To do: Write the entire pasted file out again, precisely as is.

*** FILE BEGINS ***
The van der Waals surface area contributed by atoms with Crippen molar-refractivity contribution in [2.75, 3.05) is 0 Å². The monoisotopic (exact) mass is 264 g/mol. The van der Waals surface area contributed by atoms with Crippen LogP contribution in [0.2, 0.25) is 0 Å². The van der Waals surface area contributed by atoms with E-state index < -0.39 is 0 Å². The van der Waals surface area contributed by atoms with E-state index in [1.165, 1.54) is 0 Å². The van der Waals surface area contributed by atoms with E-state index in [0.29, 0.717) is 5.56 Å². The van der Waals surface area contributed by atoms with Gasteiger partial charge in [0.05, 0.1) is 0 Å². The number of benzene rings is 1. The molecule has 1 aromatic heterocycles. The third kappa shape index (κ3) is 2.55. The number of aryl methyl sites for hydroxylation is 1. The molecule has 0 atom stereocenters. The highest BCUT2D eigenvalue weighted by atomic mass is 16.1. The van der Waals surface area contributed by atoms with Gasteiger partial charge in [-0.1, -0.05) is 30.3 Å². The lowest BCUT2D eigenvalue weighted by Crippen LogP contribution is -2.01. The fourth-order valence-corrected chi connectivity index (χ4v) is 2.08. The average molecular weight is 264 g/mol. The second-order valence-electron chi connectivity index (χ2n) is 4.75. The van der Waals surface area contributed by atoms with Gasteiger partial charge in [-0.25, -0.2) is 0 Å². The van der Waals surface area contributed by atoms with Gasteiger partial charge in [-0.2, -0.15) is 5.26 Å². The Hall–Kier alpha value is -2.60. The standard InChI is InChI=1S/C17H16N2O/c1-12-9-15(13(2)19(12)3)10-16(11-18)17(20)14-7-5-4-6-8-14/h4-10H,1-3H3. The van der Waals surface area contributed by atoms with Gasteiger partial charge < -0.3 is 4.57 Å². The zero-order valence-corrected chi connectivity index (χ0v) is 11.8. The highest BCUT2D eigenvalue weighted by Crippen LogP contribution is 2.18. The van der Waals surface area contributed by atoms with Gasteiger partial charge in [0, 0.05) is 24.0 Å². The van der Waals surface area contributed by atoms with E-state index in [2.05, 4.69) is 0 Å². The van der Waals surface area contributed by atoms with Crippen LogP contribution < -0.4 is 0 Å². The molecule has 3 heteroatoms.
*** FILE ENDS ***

The van der Waals surface area contributed by atoms with Crippen molar-refractivity contribution in [2.75, 3.05) is 0 Å². The monoisotopic (exact) mass is 264 g/mol. The van der Waals surface area contributed by atoms with Crippen LogP contribution in [0.2, 0.25) is 0 Å². The van der Waals surface area contributed by atoms with E-state index < -0.39 is 0 Å². The van der Waals surface area contributed by atoms with E-state index in [1.165, 1.54) is 0 Å². The van der Waals surface area contributed by atoms with E-state index in [0.29, 0.717) is 5.56 Å². The van der Waals surface area contributed by atoms with Gasteiger partial charge in [0.05, 0.1) is 0 Å². The number of benzene rings is 1. The molecule has 1 aromatic heterocycles. The third kappa shape index (κ3) is 2.55. The number of aryl methyl sites for hydroxylation is 1. The molecule has 0 atom stereocenters. The highest BCUT2D eigenvalue weighted by atomic mass is 16.1. The van der Waals surface area contributed by atoms with Gasteiger partial charge in [-0.1, -0.05) is 30.3 Å². The lowest BCUT2D eigenvalue weighted by Crippen LogP contribution is -2.01. The fourth-order valence-corrected chi connectivity index (χ4v) is 2.08. The average molecular weight is 264 g/mol. The second-order valence-electron chi connectivity index (χ2n) is 4.75. The van der Waals surface area contributed by atoms with Gasteiger partial charge in [-0.25, -0.2) is 0 Å². The van der Waals surface area contributed by atoms with Gasteiger partial charge in [-0.2, -0.15) is 5.26 Å². The Hall–Kier alpha value is -2.60. The standard InChI is InChI=1S/C17H16N2O/c1-12-9-15(13(2)19(12)3)10-16(11-18)17(20)14-7-5-4-6-8-14/h4-10H,1-3H3. The van der Waals surface area contributed by atoms with Gasteiger partial charge < -0.3 is 4.57 Å². The zero-order valence-corrected chi connectivity index (χ0v) is 11.8. The highest BCUT2D eigenvalue weighted by Crippen LogP contribution is 2.18. The van der Waals surface area contributed by atoms with Gasteiger partial charge in [0, 0.05) is 24.0 Å². The van der Waals surface area contributed by atoms with E-state index in [2.05, 4.69) is 0 Å². The van der Waals surface area contributed by atoms with Crippen LogP contribution < -0.4 is 0 Å². The molecule has 3 heteroatoms.